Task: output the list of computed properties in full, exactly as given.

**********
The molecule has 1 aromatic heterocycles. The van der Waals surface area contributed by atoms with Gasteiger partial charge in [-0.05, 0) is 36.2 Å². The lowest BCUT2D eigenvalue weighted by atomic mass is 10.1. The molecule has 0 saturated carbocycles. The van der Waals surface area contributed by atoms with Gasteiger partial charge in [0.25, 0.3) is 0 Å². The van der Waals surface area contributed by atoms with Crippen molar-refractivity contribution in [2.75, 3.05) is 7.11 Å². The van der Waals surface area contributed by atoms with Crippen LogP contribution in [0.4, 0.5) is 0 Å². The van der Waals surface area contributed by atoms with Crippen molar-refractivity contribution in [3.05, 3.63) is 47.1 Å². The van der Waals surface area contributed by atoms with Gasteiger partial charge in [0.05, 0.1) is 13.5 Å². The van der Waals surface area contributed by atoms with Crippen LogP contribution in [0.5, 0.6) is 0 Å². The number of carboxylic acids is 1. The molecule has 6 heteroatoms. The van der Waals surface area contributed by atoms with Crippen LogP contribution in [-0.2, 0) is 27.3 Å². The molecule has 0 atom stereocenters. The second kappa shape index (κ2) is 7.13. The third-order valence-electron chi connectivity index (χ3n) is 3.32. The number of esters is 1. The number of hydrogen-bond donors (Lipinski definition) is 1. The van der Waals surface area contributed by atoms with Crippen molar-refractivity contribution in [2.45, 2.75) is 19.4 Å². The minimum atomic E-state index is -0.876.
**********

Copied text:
The molecule has 1 aromatic heterocycles. The van der Waals surface area contributed by atoms with Gasteiger partial charge in [-0.05, 0) is 36.2 Å². The lowest BCUT2D eigenvalue weighted by atomic mass is 10.1. The molecule has 0 saturated carbocycles. The van der Waals surface area contributed by atoms with Gasteiger partial charge in [0.25, 0.3) is 0 Å². The van der Waals surface area contributed by atoms with Crippen molar-refractivity contribution in [2.75, 3.05) is 7.11 Å². The van der Waals surface area contributed by atoms with Crippen LogP contribution in [0.4, 0.5) is 0 Å². The van der Waals surface area contributed by atoms with Crippen molar-refractivity contribution in [3.05, 3.63) is 47.1 Å². The van der Waals surface area contributed by atoms with Gasteiger partial charge in [0.05, 0.1) is 13.5 Å². The van der Waals surface area contributed by atoms with Crippen LogP contribution in [0.5, 0.6) is 0 Å². The number of carboxylic acids is 1. The molecule has 6 heteroatoms. The van der Waals surface area contributed by atoms with Crippen LogP contribution in [-0.2, 0) is 27.3 Å². The molecule has 0 atom stereocenters. The second kappa shape index (κ2) is 7.13. The third-order valence-electron chi connectivity index (χ3n) is 3.32. The number of esters is 1. The number of hydrogen-bond donors (Lipinski definition) is 1. The van der Waals surface area contributed by atoms with Crippen molar-refractivity contribution in [2.45, 2.75) is 19.4 Å². The minimum atomic E-state index is -0.876.